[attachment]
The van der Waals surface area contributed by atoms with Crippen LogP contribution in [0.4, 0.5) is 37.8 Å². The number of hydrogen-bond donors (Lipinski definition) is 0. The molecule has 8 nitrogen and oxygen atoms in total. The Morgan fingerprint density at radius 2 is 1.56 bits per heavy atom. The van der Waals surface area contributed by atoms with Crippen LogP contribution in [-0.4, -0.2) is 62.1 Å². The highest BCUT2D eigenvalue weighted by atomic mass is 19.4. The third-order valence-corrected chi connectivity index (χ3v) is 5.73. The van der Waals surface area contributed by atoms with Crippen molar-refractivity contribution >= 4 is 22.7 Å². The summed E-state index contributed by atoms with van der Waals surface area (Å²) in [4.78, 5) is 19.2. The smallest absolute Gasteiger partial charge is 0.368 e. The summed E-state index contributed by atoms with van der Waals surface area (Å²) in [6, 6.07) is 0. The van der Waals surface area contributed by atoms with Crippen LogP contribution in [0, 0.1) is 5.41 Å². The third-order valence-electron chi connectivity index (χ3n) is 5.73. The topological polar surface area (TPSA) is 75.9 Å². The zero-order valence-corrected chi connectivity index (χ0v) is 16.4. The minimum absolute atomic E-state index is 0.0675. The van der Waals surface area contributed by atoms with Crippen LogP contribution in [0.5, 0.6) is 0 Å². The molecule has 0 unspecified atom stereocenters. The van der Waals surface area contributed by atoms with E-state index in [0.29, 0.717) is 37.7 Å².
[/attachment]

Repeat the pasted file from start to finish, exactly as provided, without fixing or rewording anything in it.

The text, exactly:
The van der Waals surface area contributed by atoms with Crippen LogP contribution in [0.4, 0.5) is 37.8 Å². The number of hydrogen-bond donors (Lipinski definition) is 0. The molecule has 8 nitrogen and oxygen atoms in total. The Morgan fingerprint density at radius 2 is 1.56 bits per heavy atom. The van der Waals surface area contributed by atoms with Crippen LogP contribution in [-0.4, -0.2) is 62.1 Å². The highest BCUT2D eigenvalue weighted by atomic mass is 19.4. The third-order valence-corrected chi connectivity index (χ3v) is 5.73. The van der Waals surface area contributed by atoms with Crippen molar-refractivity contribution >= 4 is 22.7 Å². The summed E-state index contributed by atoms with van der Waals surface area (Å²) in [4.78, 5) is 19.2. The smallest absolute Gasteiger partial charge is 0.368 e. The summed E-state index contributed by atoms with van der Waals surface area (Å²) in [6, 6.07) is 0. The van der Waals surface area contributed by atoms with Crippen LogP contribution in [0, 0.1) is 5.41 Å². The third-order valence-electron chi connectivity index (χ3n) is 5.73. The topological polar surface area (TPSA) is 75.9 Å². The zero-order valence-corrected chi connectivity index (χ0v) is 16.4. The minimum absolute atomic E-state index is 0.0675. The van der Waals surface area contributed by atoms with Crippen LogP contribution in [0.5, 0.6) is 0 Å². The molecule has 0 unspecified atom stereocenters. The van der Waals surface area contributed by atoms with E-state index in [0.29, 0.717) is 37.7 Å².